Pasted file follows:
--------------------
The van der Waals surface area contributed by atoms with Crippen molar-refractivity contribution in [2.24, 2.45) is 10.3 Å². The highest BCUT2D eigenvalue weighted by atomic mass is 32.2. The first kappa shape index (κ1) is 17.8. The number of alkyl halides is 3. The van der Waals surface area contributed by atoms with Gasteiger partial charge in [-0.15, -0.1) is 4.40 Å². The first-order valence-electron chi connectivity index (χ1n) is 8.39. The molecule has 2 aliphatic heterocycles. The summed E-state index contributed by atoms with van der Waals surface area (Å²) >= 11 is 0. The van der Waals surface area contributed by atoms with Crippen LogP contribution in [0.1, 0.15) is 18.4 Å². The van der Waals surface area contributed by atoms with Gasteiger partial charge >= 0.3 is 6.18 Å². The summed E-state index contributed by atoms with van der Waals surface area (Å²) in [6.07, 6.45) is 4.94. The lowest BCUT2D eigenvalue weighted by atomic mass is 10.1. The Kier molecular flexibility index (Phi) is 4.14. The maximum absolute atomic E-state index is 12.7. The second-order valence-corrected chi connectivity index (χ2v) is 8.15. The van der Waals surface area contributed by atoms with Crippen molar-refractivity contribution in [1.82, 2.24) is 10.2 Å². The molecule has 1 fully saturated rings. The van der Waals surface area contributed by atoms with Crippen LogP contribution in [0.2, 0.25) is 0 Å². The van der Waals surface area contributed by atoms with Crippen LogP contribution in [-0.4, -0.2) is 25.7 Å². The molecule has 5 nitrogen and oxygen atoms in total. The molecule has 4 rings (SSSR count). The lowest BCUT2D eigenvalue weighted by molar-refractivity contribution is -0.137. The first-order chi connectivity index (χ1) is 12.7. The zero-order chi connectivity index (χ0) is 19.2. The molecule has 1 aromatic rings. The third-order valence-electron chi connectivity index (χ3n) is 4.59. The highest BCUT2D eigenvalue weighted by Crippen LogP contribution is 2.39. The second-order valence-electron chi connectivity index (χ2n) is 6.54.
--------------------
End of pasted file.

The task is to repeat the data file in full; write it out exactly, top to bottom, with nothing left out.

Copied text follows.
The van der Waals surface area contributed by atoms with Crippen molar-refractivity contribution in [2.24, 2.45) is 10.3 Å². The highest BCUT2D eigenvalue weighted by atomic mass is 32.2. The first kappa shape index (κ1) is 17.8. The number of alkyl halides is 3. The van der Waals surface area contributed by atoms with Gasteiger partial charge in [-0.15, -0.1) is 4.40 Å². The first-order valence-electron chi connectivity index (χ1n) is 8.39. The molecule has 2 aliphatic heterocycles. The summed E-state index contributed by atoms with van der Waals surface area (Å²) >= 11 is 0. The van der Waals surface area contributed by atoms with Crippen LogP contribution in [0.1, 0.15) is 18.4 Å². The van der Waals surface area contributed by atoms with Gasteiger partial charge >= 0.3 is 6.18 Å². The summed E-state index contributed by atoms with van der Waals surface area (Å²) in [6.07, 6.45) is 4.94. The lowest BCUT2D eigenvalue weighted by atomic mass is 10.1. The Kier molecular flexibility index (Phi) is 4.14. The maximum absolute atomic E-state index is 12.7. The second-order valence-corrected chi connectivity index (χ2v) is 8.15. The van der Waals surface area contributed by atoms with Crippen molar-refractivity contribution in [1.82, 2.24) is 10.2 Å². The molecule has 1 fully saturated rings. The van der Waals surface area contributed by atoms with Crippen LogP contribution in [0.2, 0.25) is 0 Å². The van der Waals surface area contributed by atoms with Crippen LogP contribution in [-0.4, -0.2) is 25.7 Å². The molecule has 5 nitrogen and oxygen atoms in total. The molecule has 4 rings (SSSR count). The lowest BCUT2D eigenvalue weighted by molar-refractivity contribution is -0.137. The first-order chi connectivity index (χ1) is 12.7. The zero-order chi connectivity index (χ0) is 19.2. The molecule has 1 aromatic rings. The third-order valence-electron chi connectivity index (χ3n) is 4.59. The highest BCUT2D eigenvalue weighted by Crippen LogP contribution is 2.39. The second-order valence-electron chi connectivity index (χ2n) is 6.54.